(Reuters) – International military intervention to oust Islamist militants from northern Mali is almost inevitable, the U.N. peacekeeping chief said on Wednesday, but he said no action was likely for almost a year.
The fall of the vast desert region to various Islamist groups, including al Qaeda’s North African wing AQIM, has created a safe haven for militants and international organized crime, raising fears of attacks in West Africa and Europe.
African leaders are seeking a U.N. mandate to dispatch a mainly West African force of about 4,000 troops to Mali tasked first with rebuilding its army and then launching an operation to help wrest back the north.
“Even if there were a consensus for a political solution, it’s probable, if not certain, that in the end there will be have to be a military operation,” Herve Ladsous said.
Ladsous said the time required to rebuild the Malian army, which was in an “advanced state of decay”, weather conditions and the need to first pursue peace talks with some of the militant groups, meant the operation was unlikely to happen soon.
“Nothing could be done before September, October,” he told a conference in Paris.
France, which has seven nationals held hostage in the desert region, is the most vocal Western backer of military action.
U.N. Secretary-General Ban Ki-moon has said the plan drafted by African leaders is incomplete, leaving open questions about how the force would be trained, led and equipped.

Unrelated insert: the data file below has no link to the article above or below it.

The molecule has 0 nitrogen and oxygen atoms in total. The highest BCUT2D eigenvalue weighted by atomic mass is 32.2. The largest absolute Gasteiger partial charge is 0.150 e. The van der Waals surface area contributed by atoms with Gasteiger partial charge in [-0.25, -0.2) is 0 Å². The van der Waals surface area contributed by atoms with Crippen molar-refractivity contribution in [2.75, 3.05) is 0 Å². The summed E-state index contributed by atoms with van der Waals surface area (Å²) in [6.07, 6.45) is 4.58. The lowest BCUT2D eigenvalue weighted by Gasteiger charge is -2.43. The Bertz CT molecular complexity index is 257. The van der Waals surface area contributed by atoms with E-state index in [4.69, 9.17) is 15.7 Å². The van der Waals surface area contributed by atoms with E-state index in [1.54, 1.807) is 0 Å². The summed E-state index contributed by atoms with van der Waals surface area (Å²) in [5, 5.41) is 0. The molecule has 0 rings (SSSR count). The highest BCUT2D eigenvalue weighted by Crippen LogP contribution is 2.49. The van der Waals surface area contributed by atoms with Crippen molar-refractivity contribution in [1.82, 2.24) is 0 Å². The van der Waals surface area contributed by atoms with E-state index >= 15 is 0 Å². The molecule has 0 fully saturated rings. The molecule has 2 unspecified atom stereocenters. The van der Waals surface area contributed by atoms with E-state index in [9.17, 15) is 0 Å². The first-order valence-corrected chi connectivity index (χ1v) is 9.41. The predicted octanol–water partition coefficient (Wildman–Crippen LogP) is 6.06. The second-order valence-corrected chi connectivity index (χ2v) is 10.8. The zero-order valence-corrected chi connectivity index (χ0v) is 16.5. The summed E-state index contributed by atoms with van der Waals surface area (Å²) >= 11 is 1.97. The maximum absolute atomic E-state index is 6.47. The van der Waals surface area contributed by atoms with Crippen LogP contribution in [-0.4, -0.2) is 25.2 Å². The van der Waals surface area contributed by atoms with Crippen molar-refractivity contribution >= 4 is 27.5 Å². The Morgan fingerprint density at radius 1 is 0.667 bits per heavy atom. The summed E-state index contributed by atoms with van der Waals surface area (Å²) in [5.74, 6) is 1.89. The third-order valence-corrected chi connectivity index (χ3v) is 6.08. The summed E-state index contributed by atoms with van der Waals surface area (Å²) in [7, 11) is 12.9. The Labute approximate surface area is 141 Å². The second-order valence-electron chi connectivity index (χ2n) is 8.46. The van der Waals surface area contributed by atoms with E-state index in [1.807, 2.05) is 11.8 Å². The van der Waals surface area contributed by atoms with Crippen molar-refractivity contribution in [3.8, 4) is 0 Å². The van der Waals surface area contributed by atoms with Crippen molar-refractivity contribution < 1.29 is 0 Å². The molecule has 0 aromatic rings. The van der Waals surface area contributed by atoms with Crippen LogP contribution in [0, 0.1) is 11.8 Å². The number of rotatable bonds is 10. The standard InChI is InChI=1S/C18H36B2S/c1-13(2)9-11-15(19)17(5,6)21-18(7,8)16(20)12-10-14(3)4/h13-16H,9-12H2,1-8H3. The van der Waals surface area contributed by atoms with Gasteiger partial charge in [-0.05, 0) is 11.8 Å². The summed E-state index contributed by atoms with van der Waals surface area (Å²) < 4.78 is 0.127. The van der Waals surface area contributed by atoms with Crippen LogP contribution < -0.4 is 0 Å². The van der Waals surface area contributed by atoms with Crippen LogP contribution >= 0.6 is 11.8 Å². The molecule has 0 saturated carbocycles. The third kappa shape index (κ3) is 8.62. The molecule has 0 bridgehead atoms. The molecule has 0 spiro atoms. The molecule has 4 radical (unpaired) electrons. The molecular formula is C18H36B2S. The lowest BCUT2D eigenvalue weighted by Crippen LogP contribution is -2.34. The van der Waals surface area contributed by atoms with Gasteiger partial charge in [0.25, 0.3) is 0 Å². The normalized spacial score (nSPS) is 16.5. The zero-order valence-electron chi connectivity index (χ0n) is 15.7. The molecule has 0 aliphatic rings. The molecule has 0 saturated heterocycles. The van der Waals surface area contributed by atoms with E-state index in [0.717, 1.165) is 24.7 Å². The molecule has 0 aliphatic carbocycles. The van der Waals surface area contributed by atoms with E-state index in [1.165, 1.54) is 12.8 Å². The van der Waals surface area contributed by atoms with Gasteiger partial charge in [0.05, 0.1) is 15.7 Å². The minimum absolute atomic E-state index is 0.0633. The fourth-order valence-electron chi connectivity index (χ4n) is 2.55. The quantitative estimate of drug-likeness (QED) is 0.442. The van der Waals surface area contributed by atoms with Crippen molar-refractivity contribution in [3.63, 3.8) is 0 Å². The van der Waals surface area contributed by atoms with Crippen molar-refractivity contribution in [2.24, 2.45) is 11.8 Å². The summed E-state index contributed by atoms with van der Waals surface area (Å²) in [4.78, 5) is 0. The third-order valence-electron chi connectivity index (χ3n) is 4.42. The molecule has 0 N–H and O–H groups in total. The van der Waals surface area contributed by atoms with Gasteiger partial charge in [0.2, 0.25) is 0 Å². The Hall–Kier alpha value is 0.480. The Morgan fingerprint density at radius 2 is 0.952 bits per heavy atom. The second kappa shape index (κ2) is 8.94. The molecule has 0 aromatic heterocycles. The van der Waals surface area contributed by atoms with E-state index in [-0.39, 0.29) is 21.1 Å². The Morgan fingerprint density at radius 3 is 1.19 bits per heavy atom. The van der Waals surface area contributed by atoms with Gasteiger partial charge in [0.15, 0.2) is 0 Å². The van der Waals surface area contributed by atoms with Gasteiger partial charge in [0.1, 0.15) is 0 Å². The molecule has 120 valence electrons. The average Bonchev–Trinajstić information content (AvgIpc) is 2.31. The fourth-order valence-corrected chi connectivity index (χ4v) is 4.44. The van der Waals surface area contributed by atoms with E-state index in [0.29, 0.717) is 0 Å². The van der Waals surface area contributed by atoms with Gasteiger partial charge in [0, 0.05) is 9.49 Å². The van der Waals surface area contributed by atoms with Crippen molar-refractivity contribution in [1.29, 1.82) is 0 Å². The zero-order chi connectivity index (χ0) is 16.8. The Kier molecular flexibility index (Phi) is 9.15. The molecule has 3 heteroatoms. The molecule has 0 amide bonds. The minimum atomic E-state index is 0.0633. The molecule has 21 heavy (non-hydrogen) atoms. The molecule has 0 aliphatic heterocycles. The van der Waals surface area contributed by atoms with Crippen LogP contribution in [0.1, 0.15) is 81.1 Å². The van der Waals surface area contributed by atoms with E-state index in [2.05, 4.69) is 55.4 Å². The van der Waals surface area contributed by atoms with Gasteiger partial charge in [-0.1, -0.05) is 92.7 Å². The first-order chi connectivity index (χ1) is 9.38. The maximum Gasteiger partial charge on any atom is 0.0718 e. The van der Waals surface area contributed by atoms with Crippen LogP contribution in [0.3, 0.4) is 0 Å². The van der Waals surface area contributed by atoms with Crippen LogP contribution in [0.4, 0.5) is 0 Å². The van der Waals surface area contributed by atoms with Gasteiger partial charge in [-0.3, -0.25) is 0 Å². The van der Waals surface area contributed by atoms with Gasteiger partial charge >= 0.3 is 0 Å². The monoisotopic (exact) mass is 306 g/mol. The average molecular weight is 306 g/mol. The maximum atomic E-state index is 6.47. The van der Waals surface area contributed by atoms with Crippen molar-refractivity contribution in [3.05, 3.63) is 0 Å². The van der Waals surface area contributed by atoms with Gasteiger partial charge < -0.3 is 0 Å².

“It won’t be a peace operation,” Ladsous said. “It will be a war operation and that poses difficulties to the U.N.’s way of thinking.”
The U.N. Security Council held a meeting on Mali on Wednesday. France wants it to adopt a resolution by December 20 mandating the deployment of the African Union mission.
A Western diplomatic source said Paris and Washington were likely to disagree over the resolution.
Washington, which spent years working with Mali’s army, advocates a cautious approach. It has said any military intervention should wait until after elections in order to strengthen the political leadership in Bamako.
Highlighting the difficulty of reaching consensus, Chad’s President Idriss Deby said after meeting French President Francois Hollande the plan was still too vague to commit troops.
“The Malians must tell us what they want. (West African bloc) ECOWAS must explain the steps to be taken and the roadmap. There is total confusion,” Deby said.
A Malian government delegation met for the first time on Tuesday with two of the northern rebel groups, agreeing to negotiate an end to the crisis.
The talks in Burkina Faso involved the separatist Tuareg MNLA, which led the initial revolt in April, and al Qaeda-linked Islamist group Ansar Dine, which quickly hijacked the movement.
However, even if the government can reach an accord with these two groups, the more extreme AQIM and fellow Islamist group MUJWA look unlikely to yield.
In a video this week, AQIM’s chief warned France and its “crusader” allies against launching an intervention in Mali.
“Hollande has chosen … to put your children at risk,” Abdelmalek Droukdel said. “We are fighters and have the experience to ensure a lasting conflict.”
(Additional reporting by Elizabeth Pineau; Editing by Daniel Flynn and Pravin Char)
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